If its infringing, why no litigation?

So, if streamers are engaged in widespread copyright infringement, why haven’t we seen the game industry unleash a wave of litigation to stop streaming like the music industry tried to do in the early days of Napster and other file-sharing platforms? There are two possible answers: the “legal” answer and the “business” answer.

We’ll get to the “legal” answer below, but the “business” answer arises from the symbiotic nature of the streamer/game publisher relationship. Successful streamers can attract hundreds of thousands or millions of fans and generate a lot of publicity and demand for the games they play online. For a smaller, indie developer without a large marketing and promotion budget, that kind of positive attention can turn a relatively unknown title into a viral sensation selling hundreds of thousands of copies. Rather than trying to discourage online gameplay, many developers nurture their relationship with the streaming community by giving them exclusive advance access to new releases, offering free copies of games for streamers to give away to fans, and even appearing on the stream to talk about the game.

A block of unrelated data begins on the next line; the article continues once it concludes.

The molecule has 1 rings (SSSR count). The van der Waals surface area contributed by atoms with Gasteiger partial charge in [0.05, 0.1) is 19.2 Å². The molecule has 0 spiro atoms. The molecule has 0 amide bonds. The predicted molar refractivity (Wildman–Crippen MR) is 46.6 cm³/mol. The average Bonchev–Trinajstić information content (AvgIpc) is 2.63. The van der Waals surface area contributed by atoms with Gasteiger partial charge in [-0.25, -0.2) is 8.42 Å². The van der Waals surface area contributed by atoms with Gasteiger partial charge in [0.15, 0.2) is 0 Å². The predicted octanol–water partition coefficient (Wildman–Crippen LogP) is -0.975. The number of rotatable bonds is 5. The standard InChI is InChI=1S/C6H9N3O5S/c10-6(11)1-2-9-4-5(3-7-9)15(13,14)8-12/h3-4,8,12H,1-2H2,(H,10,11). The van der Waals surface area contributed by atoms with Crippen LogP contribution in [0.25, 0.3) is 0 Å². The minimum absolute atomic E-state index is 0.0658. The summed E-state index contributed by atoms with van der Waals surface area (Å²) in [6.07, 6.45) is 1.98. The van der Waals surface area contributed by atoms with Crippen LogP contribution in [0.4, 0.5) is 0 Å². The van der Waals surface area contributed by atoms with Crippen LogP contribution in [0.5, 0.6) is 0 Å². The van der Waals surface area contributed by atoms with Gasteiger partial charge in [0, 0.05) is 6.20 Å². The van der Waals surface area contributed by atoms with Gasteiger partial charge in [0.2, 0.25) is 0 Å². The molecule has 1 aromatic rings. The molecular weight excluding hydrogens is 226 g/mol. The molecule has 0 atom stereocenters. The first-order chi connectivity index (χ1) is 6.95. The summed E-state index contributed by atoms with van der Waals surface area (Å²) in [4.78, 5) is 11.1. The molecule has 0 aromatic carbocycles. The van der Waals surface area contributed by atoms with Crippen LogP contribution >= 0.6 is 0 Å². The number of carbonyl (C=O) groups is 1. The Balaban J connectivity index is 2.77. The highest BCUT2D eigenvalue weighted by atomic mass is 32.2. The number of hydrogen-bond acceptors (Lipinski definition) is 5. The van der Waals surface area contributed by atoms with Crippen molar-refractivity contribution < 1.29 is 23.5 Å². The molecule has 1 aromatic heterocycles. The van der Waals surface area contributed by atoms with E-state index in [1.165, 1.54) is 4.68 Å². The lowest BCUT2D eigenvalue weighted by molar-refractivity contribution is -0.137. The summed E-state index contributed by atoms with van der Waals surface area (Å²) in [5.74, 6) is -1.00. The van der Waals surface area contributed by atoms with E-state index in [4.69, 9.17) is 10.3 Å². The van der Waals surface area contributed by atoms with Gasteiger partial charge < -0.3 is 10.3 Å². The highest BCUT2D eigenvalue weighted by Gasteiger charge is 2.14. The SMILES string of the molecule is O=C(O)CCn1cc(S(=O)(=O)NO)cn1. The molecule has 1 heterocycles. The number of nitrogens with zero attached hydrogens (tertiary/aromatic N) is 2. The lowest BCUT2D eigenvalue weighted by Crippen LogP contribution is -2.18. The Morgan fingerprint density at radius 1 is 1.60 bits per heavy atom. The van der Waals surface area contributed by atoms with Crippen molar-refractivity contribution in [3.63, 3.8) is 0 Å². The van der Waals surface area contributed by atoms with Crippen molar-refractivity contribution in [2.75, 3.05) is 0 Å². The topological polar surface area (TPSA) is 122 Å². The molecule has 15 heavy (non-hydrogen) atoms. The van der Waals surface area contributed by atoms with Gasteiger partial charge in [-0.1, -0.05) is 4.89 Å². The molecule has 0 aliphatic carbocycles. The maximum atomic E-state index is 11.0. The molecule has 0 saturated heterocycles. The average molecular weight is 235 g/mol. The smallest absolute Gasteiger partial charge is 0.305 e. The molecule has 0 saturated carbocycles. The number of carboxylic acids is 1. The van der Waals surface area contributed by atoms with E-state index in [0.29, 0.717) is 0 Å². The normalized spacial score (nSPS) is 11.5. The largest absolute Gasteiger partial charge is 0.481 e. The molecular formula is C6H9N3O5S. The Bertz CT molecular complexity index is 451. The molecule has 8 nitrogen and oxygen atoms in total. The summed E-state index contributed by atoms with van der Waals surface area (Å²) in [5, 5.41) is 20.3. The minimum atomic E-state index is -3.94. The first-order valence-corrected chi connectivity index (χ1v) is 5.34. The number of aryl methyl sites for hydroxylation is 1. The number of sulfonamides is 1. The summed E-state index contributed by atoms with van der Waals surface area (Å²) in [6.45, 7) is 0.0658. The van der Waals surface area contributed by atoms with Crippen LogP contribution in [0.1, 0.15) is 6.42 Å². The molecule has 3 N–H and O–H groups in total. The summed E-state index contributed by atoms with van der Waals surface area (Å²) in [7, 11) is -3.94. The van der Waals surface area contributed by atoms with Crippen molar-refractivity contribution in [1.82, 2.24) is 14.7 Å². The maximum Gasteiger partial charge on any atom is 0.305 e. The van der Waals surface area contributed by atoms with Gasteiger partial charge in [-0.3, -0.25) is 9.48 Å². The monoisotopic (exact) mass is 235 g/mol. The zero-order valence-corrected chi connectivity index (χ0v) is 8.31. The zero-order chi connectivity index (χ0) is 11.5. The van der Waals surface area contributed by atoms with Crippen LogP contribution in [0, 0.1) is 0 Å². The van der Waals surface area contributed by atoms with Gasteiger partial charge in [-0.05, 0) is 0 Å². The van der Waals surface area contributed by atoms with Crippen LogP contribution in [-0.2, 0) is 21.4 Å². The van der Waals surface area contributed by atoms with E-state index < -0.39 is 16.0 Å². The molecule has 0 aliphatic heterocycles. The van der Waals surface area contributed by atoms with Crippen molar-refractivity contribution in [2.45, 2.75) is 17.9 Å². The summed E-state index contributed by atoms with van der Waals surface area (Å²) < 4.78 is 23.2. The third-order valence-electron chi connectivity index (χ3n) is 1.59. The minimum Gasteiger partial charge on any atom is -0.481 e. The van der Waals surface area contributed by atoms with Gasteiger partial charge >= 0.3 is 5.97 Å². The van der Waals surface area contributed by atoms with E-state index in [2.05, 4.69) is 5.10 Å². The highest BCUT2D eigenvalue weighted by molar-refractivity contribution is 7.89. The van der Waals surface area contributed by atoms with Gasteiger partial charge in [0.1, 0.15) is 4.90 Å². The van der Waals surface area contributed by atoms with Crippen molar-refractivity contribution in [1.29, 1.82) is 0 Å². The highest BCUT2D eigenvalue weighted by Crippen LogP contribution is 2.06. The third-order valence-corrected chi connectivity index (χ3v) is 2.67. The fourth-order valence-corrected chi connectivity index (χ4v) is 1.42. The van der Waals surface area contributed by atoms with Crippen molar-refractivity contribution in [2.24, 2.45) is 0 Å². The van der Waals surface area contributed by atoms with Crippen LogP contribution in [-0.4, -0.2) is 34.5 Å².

However, not all game publishers benefit equally from having their titles streamed. Watching a streamer enjoy a challenging fighting or racing game likely has a positive impact on the sales of that title. However, the same might not be true of shorter, story-driven adventure games which can often share many attributes with movies. If a streamer plays through the full story online, the audience who watches the stream might not be as likely to purchase the game themselves once they know how the story ends, especially if the nature of the game is that each gameplay experience is the same or similar each time so there is limited replay value, or if an important part of the story is based on surprise or twist endings.